For the music director; by the Korahites, a well-written song. 2
our ancestors 4 have told us
what you did 5 in their days,
in ancient times. 6
1 sn Psalm 44. The speakers in this psalm (the worshiping community within the nation Israel) were disappointed with God. The psalm begins on a positive note, praising God for leading Israel to past military victories. Verses 1-8 appear to be a song of confidence and petition which the people recited prior to battle. But suddenly the mood changes as the nation laments a recent defeat. The stark contrast between the present and the past only heightens the nation’s confusion. Israel trusted in God for victory, but the Lord rejected them and allowed them to be humiliated in battle. If Israel had been unfaithful to God, their defeat would make sense, but the nation was loyal to the Lord. Comparing the Lord to a careless shepherd, the nation urges God to wake up and to extend his compassion to his suffering people.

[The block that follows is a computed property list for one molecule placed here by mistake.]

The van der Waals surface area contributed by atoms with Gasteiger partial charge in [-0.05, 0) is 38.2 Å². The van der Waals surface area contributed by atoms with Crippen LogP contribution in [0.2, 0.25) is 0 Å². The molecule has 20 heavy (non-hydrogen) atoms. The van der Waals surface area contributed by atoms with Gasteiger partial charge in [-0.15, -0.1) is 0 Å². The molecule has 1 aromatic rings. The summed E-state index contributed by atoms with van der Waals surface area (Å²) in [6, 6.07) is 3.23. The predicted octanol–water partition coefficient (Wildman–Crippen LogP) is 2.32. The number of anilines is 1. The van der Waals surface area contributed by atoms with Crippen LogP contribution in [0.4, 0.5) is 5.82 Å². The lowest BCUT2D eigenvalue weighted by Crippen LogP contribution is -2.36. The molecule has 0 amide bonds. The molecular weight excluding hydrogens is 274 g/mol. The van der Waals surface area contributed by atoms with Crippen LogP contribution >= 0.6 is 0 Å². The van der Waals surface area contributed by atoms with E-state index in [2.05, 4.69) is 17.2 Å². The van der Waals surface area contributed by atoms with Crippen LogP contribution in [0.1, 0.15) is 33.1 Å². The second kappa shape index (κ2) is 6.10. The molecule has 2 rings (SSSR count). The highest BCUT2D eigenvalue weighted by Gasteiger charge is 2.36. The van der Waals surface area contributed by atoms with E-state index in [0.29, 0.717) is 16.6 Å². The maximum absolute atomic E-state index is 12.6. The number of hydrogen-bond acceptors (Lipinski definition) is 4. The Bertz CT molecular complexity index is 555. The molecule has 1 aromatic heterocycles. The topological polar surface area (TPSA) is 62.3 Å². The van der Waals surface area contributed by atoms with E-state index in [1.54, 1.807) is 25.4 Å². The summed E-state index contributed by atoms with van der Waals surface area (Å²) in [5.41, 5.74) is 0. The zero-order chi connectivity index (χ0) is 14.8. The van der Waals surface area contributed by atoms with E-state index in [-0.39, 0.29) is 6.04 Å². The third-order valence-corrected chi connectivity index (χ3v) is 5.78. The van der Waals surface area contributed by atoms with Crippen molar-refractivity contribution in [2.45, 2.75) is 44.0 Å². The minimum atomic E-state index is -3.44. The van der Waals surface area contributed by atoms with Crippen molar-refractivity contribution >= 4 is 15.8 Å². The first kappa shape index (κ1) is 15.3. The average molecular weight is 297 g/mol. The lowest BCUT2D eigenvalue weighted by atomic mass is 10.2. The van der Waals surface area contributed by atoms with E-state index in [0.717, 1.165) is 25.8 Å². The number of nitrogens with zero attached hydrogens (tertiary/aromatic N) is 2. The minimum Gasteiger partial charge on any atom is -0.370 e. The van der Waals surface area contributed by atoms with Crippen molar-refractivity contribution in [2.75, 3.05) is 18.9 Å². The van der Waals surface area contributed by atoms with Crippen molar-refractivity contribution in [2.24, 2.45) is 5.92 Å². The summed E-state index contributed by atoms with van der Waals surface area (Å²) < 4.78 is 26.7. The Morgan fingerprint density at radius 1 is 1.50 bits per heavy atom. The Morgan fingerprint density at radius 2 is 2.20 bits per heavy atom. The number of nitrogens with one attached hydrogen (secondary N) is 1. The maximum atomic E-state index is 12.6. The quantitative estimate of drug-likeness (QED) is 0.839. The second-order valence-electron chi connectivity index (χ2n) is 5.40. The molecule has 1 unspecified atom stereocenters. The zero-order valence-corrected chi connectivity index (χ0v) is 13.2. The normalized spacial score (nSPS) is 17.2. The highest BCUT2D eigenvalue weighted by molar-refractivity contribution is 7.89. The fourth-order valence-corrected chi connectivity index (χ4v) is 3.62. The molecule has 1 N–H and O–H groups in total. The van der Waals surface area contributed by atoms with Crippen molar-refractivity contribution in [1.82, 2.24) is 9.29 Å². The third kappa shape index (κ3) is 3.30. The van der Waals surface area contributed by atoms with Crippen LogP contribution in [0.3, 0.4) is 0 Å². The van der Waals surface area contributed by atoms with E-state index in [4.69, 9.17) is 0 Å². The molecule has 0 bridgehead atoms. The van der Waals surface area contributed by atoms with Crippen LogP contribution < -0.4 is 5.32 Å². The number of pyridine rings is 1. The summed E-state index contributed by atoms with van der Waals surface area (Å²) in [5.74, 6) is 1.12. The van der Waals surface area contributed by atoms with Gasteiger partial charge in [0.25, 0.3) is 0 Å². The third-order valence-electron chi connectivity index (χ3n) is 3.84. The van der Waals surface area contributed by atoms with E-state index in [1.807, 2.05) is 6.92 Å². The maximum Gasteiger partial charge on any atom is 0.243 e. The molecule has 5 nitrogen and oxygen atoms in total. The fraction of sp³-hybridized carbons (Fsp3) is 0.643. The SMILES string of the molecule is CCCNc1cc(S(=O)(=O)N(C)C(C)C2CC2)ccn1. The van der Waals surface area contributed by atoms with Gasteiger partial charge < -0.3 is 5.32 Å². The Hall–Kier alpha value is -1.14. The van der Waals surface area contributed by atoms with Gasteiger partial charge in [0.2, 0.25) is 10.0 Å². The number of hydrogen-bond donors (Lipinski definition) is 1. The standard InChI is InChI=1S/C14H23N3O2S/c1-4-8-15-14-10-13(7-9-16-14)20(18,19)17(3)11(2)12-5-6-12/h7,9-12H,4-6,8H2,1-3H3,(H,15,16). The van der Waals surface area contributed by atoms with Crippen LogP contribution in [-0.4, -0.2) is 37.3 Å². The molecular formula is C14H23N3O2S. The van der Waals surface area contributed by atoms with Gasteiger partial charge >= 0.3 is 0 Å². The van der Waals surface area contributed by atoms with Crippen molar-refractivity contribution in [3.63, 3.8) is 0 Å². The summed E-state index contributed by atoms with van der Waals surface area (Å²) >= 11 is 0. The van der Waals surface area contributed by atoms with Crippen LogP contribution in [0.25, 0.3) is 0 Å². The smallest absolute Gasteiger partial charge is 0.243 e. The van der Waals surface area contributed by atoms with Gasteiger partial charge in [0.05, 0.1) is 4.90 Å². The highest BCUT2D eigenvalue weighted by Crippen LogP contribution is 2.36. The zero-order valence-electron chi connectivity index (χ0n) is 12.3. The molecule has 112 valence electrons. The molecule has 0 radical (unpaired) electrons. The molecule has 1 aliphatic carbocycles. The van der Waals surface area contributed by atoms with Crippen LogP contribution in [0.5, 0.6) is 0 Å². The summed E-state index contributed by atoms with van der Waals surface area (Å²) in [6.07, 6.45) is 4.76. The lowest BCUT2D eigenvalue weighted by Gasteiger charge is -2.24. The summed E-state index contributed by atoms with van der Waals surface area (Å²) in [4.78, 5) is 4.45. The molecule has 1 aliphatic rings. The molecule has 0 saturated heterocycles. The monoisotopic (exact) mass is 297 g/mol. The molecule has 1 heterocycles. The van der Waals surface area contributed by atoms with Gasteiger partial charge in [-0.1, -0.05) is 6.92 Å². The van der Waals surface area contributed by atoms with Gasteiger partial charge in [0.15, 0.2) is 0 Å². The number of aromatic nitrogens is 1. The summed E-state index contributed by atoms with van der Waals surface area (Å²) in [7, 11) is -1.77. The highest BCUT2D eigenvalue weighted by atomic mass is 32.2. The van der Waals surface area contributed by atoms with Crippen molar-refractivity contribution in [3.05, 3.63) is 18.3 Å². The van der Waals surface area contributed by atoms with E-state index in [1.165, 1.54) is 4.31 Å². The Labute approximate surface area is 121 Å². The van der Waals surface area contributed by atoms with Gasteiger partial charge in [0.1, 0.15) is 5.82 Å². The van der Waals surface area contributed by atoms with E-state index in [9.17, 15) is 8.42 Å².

3 tn Heb “with our ears we have heard.”
5 tn Heb “the work you worked.”
7 tn Heb “you, your hand.”
9 tn The verb form in the Hebrew text is a Hiphil preterite (without vav [ו] consecutive) from רָעַע (ra’a’, “be evil; be bad”). If retained it apparently means, “you injured; harmed.” Some prefer to derive the verb from רָעַע (“break”; cf. NEB “breaking up the peoples”), in which case the form must be revocalized as Qal (since this verb is unattested in the Hiphil).
10 tn Or “peoples.”
11 tn Heb “and you sent them out.” The translation assumes that the third masculine plural pronoun “them” refers to the fathers (v. 1), as in the preceding parallel line. See Ps 80:11, where Israel, likened to a vine, “spreads out” its tendrils to the west and east. Another option is to take the “peoples” as the referent of the pronoun and translate, “and you sent them away,” though this does not provide as tight a parallel with the corresponding line.